This suggested direction deals with extortion under s 99 of the Crimes Act 1900, but can be adapted to charges brought under ss 100, 100A, 101, 102 and 103. Section 105 of the Crimes Act 1900 provides that a threat or menace may be of violence or an accusation. The suggested directions adopt the word “threat” in preference to “menace” for the sake of clarity.
[The accused] is charged with an offence which lawyers generally refer to as “extortion”, but which most non-lawyers would term “blackmail” … [read indictment to jury]
The offence of extortion or blackmail is committed when one person dishonestly makes a demand on another person for specified property in the possession of or under the control of that person, and that demand is accompanied by threat or force.
It is important to bear in mind that it is not necessary that the alleged victim of extortion or blackmail should actually give way to the threat or the force, nor should actually hand the property over to the person making the demand for it.
The first element to be proved by the Crown beyond reasonable doubt is that [the accused] made a demand on [the victim] for the property which is set out in the indictment.
A demand may be made in express terms, or it may be in terms which imply to the alleged victim that a demand is being made. In the present case, the Crown alleges that [the accused] made [his/her] demand of [the victim] by … [specify the Crown case as to demand]. Thus, the demand, says the Crown, was made in so many words and was put to [the victim] directly.
Here the Crown alleges that, although [the accused] did not make the demand in so many words, it was a clear inference from what was [said/done] to [the victim] that [the accused] was demanding that [the victim] should do what [he/she] was told.]
On the other hand, [the accused] denies that any such demand was made, whether in express words or by inference. [The accused] says that … [specify defence case as to demand].
If you are not satisfied beyond reasonable doubt that a demand was made, then that is the end of the matter. [The accused] is “not guilty” and must be acquitted. But if you are so satisfied, then you go on to consider the second element.
The second element to be proved by the Crown beyond reasonable doubt is that the demand was accompanied by [a threat/force]. What does the Crown allege here was the [threat/force] which [the accused] was making against … [victim’s name, or where appropriate, the property of victim’s name]?
The Crown has to prove what [the accused] actually said or did. When you have decided what [the accused] has been proved to have said or done, then you must ask yourselves whether these words and/or actions amounted to [a threat/force].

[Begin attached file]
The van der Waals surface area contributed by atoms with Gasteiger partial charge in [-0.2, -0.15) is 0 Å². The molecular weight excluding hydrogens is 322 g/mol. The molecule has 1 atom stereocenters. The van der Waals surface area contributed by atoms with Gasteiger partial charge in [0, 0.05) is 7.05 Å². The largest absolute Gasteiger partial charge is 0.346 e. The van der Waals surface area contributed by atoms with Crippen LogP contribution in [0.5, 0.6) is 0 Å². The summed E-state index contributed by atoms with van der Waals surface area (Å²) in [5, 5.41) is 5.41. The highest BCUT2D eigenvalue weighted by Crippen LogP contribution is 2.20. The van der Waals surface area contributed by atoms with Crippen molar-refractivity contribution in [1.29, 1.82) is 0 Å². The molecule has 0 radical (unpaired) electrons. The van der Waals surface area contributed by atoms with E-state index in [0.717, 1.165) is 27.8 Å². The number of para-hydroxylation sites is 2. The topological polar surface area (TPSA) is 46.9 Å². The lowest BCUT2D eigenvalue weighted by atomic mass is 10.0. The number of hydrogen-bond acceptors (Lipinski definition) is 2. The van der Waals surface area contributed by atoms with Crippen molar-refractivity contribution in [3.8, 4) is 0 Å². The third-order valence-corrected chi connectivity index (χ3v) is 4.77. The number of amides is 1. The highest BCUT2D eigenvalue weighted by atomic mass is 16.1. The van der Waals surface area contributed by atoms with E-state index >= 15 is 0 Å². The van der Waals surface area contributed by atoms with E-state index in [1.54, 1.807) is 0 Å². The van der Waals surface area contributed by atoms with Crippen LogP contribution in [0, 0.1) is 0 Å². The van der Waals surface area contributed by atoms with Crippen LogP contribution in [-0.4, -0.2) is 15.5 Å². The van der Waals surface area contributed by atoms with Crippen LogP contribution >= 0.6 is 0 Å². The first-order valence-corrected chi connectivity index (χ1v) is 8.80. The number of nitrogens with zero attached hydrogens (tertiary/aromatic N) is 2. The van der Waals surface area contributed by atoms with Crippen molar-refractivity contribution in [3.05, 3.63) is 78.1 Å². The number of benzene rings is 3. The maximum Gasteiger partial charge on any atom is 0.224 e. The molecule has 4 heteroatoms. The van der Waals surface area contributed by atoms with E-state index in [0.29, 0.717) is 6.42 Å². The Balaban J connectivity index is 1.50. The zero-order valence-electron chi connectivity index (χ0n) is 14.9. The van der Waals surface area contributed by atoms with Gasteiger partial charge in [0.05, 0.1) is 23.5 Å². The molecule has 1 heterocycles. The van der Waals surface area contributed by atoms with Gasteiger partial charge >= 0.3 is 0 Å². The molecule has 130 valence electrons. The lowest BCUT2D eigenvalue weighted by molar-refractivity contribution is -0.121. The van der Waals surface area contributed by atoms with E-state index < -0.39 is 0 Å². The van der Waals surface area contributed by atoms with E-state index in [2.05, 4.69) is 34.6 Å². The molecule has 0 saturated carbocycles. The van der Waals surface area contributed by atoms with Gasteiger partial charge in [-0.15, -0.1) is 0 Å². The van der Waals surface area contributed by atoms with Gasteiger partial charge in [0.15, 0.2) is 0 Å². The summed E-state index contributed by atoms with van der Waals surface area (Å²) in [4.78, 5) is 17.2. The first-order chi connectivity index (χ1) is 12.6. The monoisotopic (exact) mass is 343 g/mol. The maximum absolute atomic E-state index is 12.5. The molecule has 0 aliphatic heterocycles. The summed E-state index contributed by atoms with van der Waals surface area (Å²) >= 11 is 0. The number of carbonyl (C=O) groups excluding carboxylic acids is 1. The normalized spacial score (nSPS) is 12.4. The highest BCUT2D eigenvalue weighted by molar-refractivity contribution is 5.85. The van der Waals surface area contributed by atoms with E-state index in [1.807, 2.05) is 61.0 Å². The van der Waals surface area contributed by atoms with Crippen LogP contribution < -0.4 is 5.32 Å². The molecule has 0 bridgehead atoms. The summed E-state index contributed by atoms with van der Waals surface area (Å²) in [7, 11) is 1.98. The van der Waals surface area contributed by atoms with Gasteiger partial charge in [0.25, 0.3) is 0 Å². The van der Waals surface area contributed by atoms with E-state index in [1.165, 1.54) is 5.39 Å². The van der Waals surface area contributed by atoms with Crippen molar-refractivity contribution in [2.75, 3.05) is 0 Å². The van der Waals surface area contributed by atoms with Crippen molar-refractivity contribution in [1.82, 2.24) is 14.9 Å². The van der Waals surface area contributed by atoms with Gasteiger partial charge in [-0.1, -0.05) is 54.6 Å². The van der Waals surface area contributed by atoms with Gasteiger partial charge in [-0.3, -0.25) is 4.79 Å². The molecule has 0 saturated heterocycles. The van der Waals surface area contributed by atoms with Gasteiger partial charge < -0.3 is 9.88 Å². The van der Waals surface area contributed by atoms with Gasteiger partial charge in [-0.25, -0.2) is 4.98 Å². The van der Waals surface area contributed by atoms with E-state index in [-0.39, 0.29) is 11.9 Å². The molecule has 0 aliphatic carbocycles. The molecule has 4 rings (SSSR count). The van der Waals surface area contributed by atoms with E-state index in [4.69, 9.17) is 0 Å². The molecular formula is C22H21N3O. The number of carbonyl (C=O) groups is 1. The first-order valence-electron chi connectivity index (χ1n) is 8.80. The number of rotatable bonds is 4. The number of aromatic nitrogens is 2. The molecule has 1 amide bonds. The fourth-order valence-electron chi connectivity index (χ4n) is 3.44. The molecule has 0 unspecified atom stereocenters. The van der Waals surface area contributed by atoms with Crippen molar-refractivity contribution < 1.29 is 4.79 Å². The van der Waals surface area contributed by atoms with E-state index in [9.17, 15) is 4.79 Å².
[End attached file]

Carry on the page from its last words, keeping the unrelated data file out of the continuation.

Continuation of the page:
This is to be determined objectively, that is to say, you as the jury have to decide whether a person of ordinary firmness and courage would have regarded what [the accused] [said/did/implied] as [a threat/force], and would have likely to have been influenced by it so as to act in a manner contrary to [his/her] own wishes. This is the test to apply, rather than whether [the victim] was or would have likely to have been influenced by it to act in a way contrary to [his/her] wishes. That is what I meant by saying that the matter is to be determined objectively, by your assessment of the reaction of a person of ordinary firmness and courage, which may or may not have been the reaction of [the victim].
… [Set out the respective Crown and defence cases as to the threat or force].
If you are not satisfied beyond reasonable doubt that the demand, which you have found to have been made by [the accused], was in fact accompanied by [a threat/force] in the way in which I have explained to you, then that is the end of the matter and [the accused] is “not guilty”. But if you are so satisfied, then you must consider the third element.
The third element that the Crown must prove beyond reasonable doubt, is that [the accused], at the time when [he/she] made the demand on [the victim], did so with the intention to steal the property mentioned in the indictment. To prove this, the Crown must satisfy you beyond reasonable doubt that [the accused], when [he/she] made the demand, intended permanently to deprive [the victim] of this property, knowing or believing that [the accused] was not legally entitled to the property and that [the accused] acted with a dishonest state of mind.
How is a person’s intention established in a court of law?
… [A suggested direction on intention is to be found at [3-210] and may be adapted to suit the circumstances of the case].
… [If the accused raises a claim of right, a suggested direction is to be found at [5-880] and may be adapted to suit the circumstances of the case].
As to this, the Crown says … [specify the Crown case on intent to steal]. On the other hand, [the accused] says that … [specify the defence case on intent to steal].
The demand need not be communicated to the “target”, but there must be an intention to communicate it to the “target”, and in circumstances apt to achieve that end. The behaviour in making the demand is the gist of the offence: Austin v The Queen (1989) 166 CLR 669.
A menace or threat referred to in s 105 of the Crimes Act 1900 (which is not a definition section) can include harm to, or threatened theft of, property: DPP v Kuo (1999) 49 NSWLR 226 and cases there cited.
For a case where claim of right was raised in a count for demanding with menaces with intent to steal, see: R v Bernhard  2 All ER 140.
For a case where there was an implicit threat, see: DPP v Curby  NSWSC 745.